the bluebonnet norfolk terrier club Tips On Living With Your Norfolk
Tip Of The Week
© DataDawg 2015 Content is not warranted or endorsed by The Bluebonnet Norfolk Terrier Club but is intended as a reference guide for living with Norfolks. From Helene Gisin: "We were supposed to drive home on Saturday, but at our breakfast stop, Jack ate a pack of chewing gum left inadvertently in the car. This was sugarfree gum with Xylitol, which in turns out is very toxic to dogs (causes an insulin response and hypoglycemia very quickly in some dogs). So, we rushed to a nearby vet and got it out of him as quick as possible. He seems to be back to his usual self with no obvious ill effect." This story came from a family with whom Helene had place a Norwich puppy. next next previous previous From Sue Lawrence; BluWater Norfolk & Norwich Terriers, Mi I've had a dog with cataracts and have learned quite a bit from her. She is fine in the house and yard. She sees light and dark. Blinking a porch light on and off at night along with calling her will help. Also in the snow, what we did/do is... (if you know her 'path' or routine area of use) shovel the snow in that path of things. She will then follow the path as usual and 'find' her way back and forth to the house. From the ASPCA: As Valentine’s Day approaches, you may be thinking about giving—or getting—the perfect gift. But did you know that the traditional tokens of affection—roses, chocolates, and other candies—can be harmful for the four-legged loves of your life? In any form ranging from one-ounce baking squares to hand-dipped truffles, chocolate contains theobromine and caffeine, both methylxanthines that can cause stimulation of the central nervous system, an increase in heart rate and tremors. Clinical signs—vomiting, diarrhea, seizures, hyperactivity, and increased thirst, urination and heart rate—can be seen with the ingestion of as little as two ounces of baking chocolate by a 10-pound dog. New Years Eve can be quite frightening to your pet with all the noise and explosion of fireworks. Many pets escape from their owners during the celebration and end up in shelters or run over by cars. Remember to protect your pet by placing them in a safe, quiet place away from any fireworks.  The holidays are not ideal for introducing a pet into your family. New puppies and dogs require extra attention and a stable environment, which the holiday season doesn't permit. Also, a puppy is not a toy or gift that can be returned. Instead, the AKC suggests giving a gift representative of the dog to come, such as a toy, a leash, or a bed.  Remove holiday lights from lower branches of your tree. They may get very hot and burn dogs Travelling with your pet? Always make sure your pet is properly identified. Obtain identification with the address of your destination, as well. Thoroughly wipe off your dog’s feet, legs and tummy when he comes in out of the elements. He can ingest salt, antifreeze or other potentially dangerous chemicals while licking his paws, and his pads may also bleed from snow or encrusted ice. From the American Humane Society:  Grieving the Loss of Your Pet  A common aspect of owning a companion animal -- a part many rarely discuss -- is the loss of a pet. When you lose your best friend -- the one you could always count on when you were down, the one who warmed you, played with you, and made you laugh no matter how bad you felt -- it can be a devastating experience. It's important to grieve this loss and work through the emotions. Walking your dog creates bonding time. Time together, especially active time, provides an opportunity for dog and guardian to interact and establish mutual communication and a strong bond of affection. Dogs on a walk also get to socialize with other dogs. This is especially beneficial for puppies, who learn the rules of canine social interaction from meeting older dogs. Nicotine is toxic to our pets. The most common source of nicotine is tobacco products like cigarettes, cigarette butts and even nicotine gum and patches The most common source of nicotine is tobacco products like cigarettes, cigarette butts and even nicotine gum and patches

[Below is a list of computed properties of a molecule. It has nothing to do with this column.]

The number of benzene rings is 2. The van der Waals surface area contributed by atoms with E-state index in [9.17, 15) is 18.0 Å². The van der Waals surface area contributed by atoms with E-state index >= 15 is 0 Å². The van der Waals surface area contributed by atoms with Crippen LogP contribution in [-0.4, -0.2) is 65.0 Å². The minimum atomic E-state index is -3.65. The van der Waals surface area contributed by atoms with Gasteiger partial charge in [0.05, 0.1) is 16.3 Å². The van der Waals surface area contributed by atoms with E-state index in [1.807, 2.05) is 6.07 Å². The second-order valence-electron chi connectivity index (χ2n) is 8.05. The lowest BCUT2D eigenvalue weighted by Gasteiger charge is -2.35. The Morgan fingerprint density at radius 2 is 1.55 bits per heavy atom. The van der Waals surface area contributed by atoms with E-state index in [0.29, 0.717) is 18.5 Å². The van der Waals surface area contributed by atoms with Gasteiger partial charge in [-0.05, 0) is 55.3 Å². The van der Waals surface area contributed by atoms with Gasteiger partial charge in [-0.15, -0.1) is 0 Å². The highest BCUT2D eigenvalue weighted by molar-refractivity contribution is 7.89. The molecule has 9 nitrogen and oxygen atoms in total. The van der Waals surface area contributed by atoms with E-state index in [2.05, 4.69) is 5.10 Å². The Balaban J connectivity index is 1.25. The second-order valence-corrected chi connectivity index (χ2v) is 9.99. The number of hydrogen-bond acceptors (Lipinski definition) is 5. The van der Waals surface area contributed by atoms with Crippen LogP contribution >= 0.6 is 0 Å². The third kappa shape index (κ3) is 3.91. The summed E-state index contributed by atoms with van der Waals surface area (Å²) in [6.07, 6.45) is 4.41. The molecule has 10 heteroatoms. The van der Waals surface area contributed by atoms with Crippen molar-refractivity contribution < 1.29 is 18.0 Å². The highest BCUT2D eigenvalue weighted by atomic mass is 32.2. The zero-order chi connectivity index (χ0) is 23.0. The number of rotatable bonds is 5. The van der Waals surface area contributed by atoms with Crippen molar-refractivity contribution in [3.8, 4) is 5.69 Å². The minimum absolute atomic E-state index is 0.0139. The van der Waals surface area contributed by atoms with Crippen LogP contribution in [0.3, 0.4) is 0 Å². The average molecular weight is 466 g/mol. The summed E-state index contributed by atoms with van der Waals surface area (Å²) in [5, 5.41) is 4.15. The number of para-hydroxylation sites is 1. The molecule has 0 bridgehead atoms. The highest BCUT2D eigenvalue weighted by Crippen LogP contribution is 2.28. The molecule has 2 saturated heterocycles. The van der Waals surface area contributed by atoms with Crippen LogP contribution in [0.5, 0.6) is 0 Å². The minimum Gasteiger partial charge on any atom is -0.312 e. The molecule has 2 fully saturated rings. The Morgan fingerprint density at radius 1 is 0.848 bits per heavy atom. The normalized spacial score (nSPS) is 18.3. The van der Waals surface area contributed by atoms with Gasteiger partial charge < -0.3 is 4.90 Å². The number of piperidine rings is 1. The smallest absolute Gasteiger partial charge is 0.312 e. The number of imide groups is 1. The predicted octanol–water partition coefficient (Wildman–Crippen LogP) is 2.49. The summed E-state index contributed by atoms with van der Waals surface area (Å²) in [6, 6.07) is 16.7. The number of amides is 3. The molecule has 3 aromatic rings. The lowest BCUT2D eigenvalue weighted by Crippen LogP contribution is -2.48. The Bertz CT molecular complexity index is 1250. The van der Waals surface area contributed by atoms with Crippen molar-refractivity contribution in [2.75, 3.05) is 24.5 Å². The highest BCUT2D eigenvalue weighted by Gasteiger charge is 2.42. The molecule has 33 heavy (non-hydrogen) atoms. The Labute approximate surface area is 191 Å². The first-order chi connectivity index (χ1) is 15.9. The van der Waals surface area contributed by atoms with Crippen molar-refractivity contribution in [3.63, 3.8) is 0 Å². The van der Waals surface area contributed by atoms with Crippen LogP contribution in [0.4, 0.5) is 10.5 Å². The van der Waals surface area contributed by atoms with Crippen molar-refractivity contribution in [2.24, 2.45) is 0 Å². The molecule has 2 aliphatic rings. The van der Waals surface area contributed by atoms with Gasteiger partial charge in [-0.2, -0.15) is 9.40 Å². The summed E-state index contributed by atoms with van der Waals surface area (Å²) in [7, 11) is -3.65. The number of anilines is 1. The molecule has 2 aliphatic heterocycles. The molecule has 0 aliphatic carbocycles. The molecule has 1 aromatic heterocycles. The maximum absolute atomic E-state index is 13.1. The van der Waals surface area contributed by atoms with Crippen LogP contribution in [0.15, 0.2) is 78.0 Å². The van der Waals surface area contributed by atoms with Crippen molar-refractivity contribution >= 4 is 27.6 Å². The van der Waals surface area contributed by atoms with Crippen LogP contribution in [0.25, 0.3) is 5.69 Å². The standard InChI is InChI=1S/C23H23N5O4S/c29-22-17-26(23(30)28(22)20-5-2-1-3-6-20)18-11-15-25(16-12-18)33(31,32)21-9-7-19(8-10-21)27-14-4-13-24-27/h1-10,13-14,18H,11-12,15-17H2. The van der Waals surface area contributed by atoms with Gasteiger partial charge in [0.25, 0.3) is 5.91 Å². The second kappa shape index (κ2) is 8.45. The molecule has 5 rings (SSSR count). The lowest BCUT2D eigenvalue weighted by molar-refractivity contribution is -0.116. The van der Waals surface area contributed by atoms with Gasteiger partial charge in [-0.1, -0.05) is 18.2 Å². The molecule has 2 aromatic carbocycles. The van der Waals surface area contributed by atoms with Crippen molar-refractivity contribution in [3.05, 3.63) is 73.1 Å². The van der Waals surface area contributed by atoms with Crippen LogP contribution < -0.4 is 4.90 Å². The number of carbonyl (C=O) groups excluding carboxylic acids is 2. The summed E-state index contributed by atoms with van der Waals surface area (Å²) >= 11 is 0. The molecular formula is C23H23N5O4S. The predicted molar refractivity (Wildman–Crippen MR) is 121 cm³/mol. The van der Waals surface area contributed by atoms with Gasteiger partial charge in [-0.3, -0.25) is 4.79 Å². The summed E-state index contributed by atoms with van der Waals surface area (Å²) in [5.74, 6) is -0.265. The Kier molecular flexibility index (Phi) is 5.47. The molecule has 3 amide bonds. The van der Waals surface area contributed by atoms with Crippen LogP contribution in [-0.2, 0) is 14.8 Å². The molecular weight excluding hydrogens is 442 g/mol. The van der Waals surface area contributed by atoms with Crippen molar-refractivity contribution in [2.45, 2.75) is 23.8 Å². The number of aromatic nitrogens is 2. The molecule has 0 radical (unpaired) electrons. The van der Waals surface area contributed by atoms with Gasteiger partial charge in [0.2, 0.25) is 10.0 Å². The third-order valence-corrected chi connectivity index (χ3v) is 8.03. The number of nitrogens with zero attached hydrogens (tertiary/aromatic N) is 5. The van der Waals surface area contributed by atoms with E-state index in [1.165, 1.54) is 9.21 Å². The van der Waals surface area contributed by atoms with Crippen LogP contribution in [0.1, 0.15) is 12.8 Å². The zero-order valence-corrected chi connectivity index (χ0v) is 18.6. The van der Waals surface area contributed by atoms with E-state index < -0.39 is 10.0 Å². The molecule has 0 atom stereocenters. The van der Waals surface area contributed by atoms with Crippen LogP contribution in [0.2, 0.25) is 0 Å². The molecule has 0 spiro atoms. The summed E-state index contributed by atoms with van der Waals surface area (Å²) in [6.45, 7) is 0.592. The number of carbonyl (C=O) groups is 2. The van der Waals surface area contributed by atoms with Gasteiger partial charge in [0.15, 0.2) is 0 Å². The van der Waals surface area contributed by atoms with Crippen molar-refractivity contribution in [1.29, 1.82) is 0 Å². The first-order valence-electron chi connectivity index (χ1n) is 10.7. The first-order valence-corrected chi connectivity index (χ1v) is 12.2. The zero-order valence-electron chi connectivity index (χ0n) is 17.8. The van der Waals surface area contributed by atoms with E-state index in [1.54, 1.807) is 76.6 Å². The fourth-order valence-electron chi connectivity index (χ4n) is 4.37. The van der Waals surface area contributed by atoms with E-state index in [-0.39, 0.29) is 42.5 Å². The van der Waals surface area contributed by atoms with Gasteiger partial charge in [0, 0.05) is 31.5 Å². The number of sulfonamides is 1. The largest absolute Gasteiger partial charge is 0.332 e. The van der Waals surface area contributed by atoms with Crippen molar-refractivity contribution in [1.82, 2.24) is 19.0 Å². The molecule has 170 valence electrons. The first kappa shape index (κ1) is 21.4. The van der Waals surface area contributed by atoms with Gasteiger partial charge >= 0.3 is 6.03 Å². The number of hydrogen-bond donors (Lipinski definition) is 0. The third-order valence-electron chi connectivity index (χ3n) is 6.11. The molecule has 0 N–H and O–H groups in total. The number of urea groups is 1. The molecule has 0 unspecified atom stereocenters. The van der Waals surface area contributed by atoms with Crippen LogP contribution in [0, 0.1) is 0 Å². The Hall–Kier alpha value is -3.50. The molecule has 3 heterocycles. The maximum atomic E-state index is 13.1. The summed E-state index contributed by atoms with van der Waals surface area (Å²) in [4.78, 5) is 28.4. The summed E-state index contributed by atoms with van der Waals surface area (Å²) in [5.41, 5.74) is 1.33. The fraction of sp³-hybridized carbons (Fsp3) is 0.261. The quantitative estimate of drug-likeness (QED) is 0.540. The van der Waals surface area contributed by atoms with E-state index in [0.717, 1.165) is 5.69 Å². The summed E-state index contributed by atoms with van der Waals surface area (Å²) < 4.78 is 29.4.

About About
Links Links
History History
Breeder's Corner Breeder's Corner